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Coaching Resources

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0 – Hitch: In this hitch route, the player runs straight for seven yards, then quickly pivots backwards for a couple yards. This throws off defenders running backwards to guard the player, and opens them up to a quick pass from the quarterback.

1 – Slant: During a slant, the player should run forward a couple yards, then cut at a near 45-degree angle forward. This play becomes more effective when combined with 2 – Out (See below).

2 – Out: In an out play, the player should run forward for a designated yardage, five in this case, and then cut on a direct 90-degree angle in either direction.

Offensive plays pro-tip: The combination of 1-Slant and 2-Out is a classic, effective technique. As the two players cross directions mid-route, their defensive counterparts are often unable to track and follow their designated target. This opens not one, but two players for a quick throw from the quarterback. Your first down awaits!

Offensive plays safety pro-tip: When combining two plays that cross each other, like slants and outs, make sure the players communicate who is going to leave their formation first. This prevents any collisions as the players complete their routes.

3 – Post: The player runs forward a designated amount, in this case seven yards, then cuts at a 45-degree angle to the center of the field. This route is reliable for critical yardage gain.

Offensive plays pro-tip: Having a hard time keeping all the types of routes straight? Easily remember ‘post’ routes by envisioning that you’re running towards the field goal post in the center of the field.

4 – Corner: This player proceeds straight for seven yards, then runs at a 45-degree angle toward the edge of the field. This route is optimal if you need the player to catch the ball and then step out of bounds to stop the clock during a nail-biting game. [backlink to rules page]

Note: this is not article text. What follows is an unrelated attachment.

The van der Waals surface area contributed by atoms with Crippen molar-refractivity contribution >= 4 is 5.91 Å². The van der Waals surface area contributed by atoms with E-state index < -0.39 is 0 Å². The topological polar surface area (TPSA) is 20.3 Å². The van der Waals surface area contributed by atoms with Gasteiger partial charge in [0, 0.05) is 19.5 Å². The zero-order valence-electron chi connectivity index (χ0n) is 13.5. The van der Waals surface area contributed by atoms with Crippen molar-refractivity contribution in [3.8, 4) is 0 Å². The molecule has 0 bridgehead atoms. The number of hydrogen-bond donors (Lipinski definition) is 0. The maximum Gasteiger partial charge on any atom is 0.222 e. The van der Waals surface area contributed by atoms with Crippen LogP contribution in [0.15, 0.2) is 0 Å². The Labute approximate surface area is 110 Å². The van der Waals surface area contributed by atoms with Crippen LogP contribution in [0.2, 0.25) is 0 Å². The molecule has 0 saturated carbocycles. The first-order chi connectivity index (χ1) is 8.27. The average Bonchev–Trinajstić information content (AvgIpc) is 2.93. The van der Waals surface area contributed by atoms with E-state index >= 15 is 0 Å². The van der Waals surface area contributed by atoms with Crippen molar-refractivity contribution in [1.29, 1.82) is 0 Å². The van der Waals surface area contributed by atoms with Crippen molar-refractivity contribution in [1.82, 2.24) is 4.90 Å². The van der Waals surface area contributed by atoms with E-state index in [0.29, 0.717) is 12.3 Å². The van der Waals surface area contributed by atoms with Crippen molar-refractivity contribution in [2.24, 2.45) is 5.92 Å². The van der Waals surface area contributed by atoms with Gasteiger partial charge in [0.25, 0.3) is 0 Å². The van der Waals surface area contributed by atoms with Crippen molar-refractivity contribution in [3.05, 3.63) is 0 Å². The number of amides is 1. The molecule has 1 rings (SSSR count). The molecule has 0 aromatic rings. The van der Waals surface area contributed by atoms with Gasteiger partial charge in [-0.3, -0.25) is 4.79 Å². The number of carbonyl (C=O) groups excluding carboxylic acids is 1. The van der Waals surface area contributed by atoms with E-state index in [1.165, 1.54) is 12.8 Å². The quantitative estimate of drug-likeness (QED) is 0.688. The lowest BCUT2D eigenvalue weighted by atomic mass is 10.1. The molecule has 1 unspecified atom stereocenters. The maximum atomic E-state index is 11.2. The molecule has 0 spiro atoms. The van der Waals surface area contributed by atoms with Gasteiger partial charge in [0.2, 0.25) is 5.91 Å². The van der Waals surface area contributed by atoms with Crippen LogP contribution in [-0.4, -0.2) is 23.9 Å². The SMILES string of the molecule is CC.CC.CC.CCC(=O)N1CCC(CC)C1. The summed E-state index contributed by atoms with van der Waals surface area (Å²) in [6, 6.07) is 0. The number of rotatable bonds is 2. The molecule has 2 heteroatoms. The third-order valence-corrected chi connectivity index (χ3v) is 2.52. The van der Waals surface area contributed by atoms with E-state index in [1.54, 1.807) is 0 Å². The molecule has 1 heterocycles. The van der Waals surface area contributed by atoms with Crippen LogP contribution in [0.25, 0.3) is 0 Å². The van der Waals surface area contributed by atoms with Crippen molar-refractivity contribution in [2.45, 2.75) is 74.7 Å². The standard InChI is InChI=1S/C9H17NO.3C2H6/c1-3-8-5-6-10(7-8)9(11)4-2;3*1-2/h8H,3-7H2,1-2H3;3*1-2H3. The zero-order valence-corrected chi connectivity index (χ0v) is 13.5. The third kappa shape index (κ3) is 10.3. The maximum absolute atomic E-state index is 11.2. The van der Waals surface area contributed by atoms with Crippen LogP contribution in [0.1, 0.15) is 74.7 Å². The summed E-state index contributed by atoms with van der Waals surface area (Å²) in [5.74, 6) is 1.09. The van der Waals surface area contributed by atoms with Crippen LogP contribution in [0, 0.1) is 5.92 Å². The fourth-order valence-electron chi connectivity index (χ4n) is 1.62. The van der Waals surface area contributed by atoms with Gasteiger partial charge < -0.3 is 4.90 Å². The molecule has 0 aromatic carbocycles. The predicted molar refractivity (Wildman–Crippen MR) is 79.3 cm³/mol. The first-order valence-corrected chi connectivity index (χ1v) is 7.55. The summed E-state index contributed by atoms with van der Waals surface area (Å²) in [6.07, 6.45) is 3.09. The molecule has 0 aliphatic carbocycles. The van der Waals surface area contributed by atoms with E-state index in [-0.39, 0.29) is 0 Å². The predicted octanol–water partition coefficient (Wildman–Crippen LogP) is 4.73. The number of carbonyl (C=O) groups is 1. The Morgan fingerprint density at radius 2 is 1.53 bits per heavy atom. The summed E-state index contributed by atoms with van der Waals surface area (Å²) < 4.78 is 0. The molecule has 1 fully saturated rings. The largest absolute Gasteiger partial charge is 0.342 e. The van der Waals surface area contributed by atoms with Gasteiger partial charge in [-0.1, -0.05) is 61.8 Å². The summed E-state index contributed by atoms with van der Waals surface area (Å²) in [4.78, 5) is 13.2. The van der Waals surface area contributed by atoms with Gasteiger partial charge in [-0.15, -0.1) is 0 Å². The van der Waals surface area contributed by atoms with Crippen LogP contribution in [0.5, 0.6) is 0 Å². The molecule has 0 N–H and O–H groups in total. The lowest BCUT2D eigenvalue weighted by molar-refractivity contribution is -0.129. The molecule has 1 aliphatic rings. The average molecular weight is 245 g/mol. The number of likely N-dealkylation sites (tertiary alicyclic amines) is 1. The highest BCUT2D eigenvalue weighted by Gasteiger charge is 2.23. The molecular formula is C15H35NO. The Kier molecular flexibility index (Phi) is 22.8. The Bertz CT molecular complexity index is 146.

5 – Fly: The fly is the easiest route in the book. Run straight—and fast! Give this route to the player who has some serious wheels (and hands) to gain lots of yardage. First down!

6 – Option: In this trick route, the player appears to begin a slant, heading toward the center of the field, but then cuts directly parallel toward the sideline. This is effective for needed short yardage.

7 – Stop and Go: This route is perfect for players who have a need for speed. First, they run straight about seven yards and then stop. Just when the designated defensive guard thinks they’re covered, the player takes off again toward the end zone. Catch that ball and they’re home free.

8 – Post Corner: This route mixes the magic of a post route with—you guessed it—a corner route. This player runs straight for seven yards, then cuts toward the center of the field. Once their guard is still, they break out toward the corner of the field.

9 – Chair: This player runs forward about four yards, then cuts parallel to the side of the field. Instead of stopping like an out route, they shoot straight up the field toward the end zone. These two back-to-back cuts leave defensive guards in the dust.